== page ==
The effects of psychosocial factors, distress, and disclosure on the health outcome of HIV-1 positive African-American women
Date of Award
Doctor of Philosophy (Ph.D.)
First Committee Member
Gail Ironson, Committee Chair
The rate of AIDS among minority women is increasing due to larger numbers infected by means of heterosexual transmission. The purpose of this study was to investigate the effects of coping, social support, and family function on health/immune outcome, the effects of health/immune variables on the aforementioned variables, the association between distress variables with health/immune variables and the effects of disclosure on health and psychological variables in a sample of African-American women.Faster declines in CD4 count are associated with higher levels of social support satisfaction. The number of people to whom HIV status was disclosed, and the depth of disclosure relationship were found to be moderators in this relationship between change in CD4 count and social support satisfaction. In addition, as average change in CD4 count becomes more positive, higher levels of disclosure is associated with greater satisfaction with social support. Also, as average change in CD4 count becomes more positive, a greater depth of disclosure relationship is associated with greater satisfaction with social support. The results also suggest that greater increases in CD3% are associated with higher levels of family functioning.Higher levels of maladaptive coping and number of people in the social network are associated with higher levels of perceived stress and that higher levels of maladaptive coping are associated with higher levels of depression. In addition, higher levels of maladaptive coping and higher levels of family functioning are associated with an increased frequency of hassles and a higher level of maladaptive coping is associated with a higher intensity of hassles.Those who are high disclosers exhibit higher rates of increase in NK% than those who are low disclosers. In addition, higher levels of communication within a family on the SFSR tasks is related to higher numbers of people present at the SFSR taping with whom information about HIV status has been shared.These results indicate that immune variables may influence psychosocial outcomes in this population that maladaptive coping strategies are associated with higher levels of distress and that disclosure and family functioning may play a role in the interaction between immune variables and psychosocial variables.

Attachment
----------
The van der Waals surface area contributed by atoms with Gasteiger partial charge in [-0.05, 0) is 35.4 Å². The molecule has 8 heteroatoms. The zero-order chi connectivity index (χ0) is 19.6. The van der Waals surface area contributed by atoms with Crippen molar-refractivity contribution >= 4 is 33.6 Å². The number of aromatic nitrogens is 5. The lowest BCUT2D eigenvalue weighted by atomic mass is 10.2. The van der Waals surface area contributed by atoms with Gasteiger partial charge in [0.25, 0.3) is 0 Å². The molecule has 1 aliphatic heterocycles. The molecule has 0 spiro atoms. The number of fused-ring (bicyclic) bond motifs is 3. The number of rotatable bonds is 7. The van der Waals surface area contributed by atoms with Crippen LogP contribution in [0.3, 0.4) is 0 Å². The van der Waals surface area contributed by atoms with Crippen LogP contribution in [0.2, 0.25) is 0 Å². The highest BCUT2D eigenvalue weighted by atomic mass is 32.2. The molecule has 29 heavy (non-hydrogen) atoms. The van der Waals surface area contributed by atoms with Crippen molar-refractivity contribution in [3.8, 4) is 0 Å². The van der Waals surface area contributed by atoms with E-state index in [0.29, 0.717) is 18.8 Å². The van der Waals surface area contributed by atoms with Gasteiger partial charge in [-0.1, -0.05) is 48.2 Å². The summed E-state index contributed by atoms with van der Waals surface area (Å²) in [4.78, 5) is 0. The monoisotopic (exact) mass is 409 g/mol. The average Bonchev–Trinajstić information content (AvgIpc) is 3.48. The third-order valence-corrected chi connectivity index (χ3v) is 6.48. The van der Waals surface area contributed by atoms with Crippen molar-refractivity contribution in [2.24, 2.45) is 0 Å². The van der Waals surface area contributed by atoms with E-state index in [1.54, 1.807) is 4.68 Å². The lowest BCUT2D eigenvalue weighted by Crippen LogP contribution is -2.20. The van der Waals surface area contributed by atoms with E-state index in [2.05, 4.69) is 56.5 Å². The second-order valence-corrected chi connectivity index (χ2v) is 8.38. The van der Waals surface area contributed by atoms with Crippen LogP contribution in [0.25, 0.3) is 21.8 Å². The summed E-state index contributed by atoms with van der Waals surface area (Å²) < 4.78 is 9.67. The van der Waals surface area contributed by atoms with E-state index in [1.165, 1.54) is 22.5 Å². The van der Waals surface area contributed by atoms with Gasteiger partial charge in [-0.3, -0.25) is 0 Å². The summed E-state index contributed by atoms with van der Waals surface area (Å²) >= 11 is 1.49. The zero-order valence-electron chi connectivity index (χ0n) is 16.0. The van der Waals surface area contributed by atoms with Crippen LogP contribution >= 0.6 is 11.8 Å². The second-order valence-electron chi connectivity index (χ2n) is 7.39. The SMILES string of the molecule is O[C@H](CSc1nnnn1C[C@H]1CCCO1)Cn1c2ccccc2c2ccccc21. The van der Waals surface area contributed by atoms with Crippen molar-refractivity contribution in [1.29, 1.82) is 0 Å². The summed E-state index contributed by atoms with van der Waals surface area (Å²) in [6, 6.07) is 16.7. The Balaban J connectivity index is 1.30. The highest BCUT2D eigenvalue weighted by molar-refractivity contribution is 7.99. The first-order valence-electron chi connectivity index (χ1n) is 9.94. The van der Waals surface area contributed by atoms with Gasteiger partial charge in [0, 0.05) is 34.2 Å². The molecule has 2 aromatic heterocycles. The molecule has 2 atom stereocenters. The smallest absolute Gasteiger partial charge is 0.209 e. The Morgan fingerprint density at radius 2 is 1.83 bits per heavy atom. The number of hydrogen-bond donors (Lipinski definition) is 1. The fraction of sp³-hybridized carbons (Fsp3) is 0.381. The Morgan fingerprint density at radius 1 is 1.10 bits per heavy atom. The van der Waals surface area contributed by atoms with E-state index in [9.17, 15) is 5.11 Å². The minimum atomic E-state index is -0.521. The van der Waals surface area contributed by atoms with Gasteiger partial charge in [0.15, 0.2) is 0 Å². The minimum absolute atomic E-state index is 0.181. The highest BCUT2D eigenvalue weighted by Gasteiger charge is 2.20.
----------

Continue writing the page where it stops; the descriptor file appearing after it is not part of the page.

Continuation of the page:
Psychology, Psychobiology; Psychology, Clinical
Samuels, Deanne Michele, "The effects of psychosocial factors, distress, and disclosure on the health outcome of HIV-1 positive African-American women" (1999). Dissertations from ProQuest. 3768.